Economists long ago tried to justify the vast inequalities that seemed so troubling in the mid-19th century—inequalities that are but a pale shadow of what we are seeing in America today. The justification they came up with was called “marginal-productivity theory.” In a nutshell, this theory associated higher incomes with higher productivity and a greater contribution to society. It is a theory that has always been cherished by the rich. Evidence for its validity, however, remains thin. The corporate executives who helped bring on the recession of the past three years—whose contribution to our society, and to their own companies, has been massively negative—went on to receive large bonuses. In some cases, companies were so embarrassed about calling such rewards “performance bonuses” that they felt compelled to change the name to “retention bonuses” (even if the only thing being retained was bad performance). Those who have contributed great positive innovations to our society, from the pioneers of genetic understanding to the pioneers of the Information Age, have received a pittance compared with those responsible for the financial innovations that brought our global economy to the brink of ruin.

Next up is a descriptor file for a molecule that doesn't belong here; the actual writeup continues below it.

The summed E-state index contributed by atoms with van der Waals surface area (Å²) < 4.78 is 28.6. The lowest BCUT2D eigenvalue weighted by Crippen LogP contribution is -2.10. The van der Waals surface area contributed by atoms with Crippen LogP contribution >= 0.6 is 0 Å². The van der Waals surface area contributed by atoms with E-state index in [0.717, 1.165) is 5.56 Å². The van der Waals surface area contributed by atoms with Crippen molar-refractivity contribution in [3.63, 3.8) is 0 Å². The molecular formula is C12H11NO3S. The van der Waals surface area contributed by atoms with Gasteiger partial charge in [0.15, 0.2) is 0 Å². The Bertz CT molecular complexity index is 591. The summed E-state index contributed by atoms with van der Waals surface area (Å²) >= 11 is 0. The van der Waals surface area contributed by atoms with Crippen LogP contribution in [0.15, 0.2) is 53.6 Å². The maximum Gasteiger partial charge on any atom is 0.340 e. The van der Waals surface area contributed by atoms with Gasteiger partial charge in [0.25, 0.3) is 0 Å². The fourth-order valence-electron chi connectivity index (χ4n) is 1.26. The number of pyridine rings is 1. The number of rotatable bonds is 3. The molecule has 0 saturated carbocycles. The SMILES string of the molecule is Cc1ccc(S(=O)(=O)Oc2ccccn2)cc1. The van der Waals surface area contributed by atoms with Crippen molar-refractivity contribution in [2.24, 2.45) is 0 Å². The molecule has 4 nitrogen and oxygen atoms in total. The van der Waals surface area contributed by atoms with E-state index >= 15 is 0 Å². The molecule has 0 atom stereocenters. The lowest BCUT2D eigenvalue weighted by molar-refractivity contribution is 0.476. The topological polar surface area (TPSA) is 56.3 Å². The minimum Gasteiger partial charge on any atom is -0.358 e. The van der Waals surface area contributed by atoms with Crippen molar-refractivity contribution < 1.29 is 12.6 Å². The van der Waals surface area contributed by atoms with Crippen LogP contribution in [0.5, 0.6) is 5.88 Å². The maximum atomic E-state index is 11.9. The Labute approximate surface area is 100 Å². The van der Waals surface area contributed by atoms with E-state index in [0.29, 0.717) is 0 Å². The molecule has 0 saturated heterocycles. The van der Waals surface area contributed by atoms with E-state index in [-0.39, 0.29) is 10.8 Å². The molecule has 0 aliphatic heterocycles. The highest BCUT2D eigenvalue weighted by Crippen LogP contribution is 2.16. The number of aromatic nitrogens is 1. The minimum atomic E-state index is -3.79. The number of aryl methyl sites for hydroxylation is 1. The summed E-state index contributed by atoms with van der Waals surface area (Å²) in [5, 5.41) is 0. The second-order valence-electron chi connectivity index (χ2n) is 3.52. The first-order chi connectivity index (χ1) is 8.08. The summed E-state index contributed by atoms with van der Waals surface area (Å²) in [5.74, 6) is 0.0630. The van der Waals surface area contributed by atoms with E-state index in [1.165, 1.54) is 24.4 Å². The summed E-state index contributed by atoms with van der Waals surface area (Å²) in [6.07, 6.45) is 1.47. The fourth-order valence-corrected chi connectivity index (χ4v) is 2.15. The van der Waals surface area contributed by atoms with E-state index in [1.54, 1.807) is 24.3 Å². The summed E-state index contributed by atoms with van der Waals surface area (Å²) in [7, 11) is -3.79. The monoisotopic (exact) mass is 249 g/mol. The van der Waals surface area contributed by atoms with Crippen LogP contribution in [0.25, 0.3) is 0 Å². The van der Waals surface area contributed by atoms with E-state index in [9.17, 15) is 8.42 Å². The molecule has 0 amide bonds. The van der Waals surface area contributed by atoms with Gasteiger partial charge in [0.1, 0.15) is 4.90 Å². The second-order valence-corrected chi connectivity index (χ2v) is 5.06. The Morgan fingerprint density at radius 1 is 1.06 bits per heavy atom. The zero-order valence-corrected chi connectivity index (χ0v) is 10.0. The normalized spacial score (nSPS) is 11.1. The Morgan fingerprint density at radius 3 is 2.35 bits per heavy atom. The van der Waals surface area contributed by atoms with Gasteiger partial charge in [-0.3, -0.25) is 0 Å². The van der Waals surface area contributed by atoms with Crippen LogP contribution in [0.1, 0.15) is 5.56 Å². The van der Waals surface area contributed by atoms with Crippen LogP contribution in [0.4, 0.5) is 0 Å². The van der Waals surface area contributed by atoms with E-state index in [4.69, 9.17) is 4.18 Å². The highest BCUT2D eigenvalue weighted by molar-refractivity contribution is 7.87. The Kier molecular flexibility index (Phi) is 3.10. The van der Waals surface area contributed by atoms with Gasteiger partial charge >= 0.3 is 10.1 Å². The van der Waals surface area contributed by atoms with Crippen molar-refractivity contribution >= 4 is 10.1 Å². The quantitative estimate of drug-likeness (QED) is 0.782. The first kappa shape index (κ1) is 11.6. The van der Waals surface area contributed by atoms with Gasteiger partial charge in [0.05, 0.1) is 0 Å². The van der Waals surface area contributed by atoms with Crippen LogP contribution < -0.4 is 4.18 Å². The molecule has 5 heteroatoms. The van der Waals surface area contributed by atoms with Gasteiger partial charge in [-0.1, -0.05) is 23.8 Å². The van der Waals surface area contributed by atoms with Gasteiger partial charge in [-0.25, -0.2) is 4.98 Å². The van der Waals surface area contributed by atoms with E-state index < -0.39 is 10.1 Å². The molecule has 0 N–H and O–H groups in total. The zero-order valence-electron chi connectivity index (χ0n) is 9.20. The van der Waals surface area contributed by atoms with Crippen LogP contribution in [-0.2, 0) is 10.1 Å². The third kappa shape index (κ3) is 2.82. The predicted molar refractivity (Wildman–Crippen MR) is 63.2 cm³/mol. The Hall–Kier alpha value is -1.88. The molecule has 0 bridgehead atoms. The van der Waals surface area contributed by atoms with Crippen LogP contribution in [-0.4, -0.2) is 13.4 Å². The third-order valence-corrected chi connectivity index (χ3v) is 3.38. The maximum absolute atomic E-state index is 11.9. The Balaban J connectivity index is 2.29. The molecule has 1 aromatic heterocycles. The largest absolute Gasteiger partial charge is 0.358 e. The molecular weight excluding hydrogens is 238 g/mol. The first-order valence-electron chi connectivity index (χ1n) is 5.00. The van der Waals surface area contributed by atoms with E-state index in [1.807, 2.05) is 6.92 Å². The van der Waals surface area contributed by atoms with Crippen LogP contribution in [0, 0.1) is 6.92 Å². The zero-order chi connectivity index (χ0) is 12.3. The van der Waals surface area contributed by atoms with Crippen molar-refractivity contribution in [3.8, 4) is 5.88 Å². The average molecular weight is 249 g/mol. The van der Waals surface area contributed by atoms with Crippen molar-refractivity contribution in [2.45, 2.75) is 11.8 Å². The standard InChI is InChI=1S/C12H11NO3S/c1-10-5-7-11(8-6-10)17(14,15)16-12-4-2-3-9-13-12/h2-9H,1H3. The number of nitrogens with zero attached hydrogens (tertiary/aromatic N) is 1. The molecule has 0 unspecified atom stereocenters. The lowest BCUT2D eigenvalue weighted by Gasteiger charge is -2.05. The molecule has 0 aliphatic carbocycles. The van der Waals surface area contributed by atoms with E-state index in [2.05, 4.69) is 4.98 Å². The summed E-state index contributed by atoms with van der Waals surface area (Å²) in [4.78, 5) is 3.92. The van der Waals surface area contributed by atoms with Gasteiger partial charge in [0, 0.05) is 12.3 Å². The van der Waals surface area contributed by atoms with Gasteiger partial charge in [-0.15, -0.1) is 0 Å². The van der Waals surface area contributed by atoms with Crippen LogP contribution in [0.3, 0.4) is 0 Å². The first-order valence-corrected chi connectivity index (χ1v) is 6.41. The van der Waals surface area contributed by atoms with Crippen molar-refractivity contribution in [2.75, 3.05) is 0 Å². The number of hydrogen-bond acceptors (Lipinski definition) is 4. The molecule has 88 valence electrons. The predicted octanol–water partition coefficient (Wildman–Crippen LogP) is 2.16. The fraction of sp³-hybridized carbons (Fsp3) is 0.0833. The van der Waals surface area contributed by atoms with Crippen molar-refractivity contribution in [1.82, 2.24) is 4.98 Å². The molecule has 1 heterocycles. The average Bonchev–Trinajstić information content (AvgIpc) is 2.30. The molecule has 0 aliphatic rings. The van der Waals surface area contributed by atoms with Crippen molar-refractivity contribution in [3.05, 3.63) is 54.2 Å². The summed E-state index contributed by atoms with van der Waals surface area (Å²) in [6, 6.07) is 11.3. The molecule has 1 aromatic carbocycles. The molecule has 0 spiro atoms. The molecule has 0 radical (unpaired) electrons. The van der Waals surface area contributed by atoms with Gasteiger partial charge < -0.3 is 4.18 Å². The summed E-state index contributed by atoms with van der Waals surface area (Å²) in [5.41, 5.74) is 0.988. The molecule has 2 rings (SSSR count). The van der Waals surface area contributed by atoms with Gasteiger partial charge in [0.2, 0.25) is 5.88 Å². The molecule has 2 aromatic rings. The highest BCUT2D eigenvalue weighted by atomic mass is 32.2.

Some people look at income inequality and shrug their shoulders. So what if this person gains and that person loses? What matters, they argue, is not how the pie is divided but the size of the pie. That argument is fundamentally wrong. An economy in which most citizens are doing worse year after year—an economy like America’s—is not likely to do well over the long haul. There are several reasons for this.

First, growing inequality is the flip side of something else: shrinking opportunity. Whenever we diminish equality of opportunity, it means that we are not using some of our most valuable assets—our people—in the most productive way possible. Second, many of the distortions that lead to inequality—such as those associated with monopoly power and preferential tax treatment for special interests—undermine the efficiency of the economy. This new inequality goes on to create new distortions, undermining efficiency even further. To give just one example, far too many of our most talented young people, seeing the astronomical rewards, have gone into finance rather than into fields that would lead to a more productive and healthy economy.

Third, and perhaps most important, a modern economy requires “collective action”—it needs government to invest in infrastructure, education, and technology. The United States and the world have benefited greatly from government-sponsored research that led to the Internet, to advances in public health, and so on. But America has long suffered from an under-investment in infrastructure (look at the condition of our highways and bridges, our railroads and airports), in basic research, and in education at all levels. Further cutbacks in these areas lie ahead.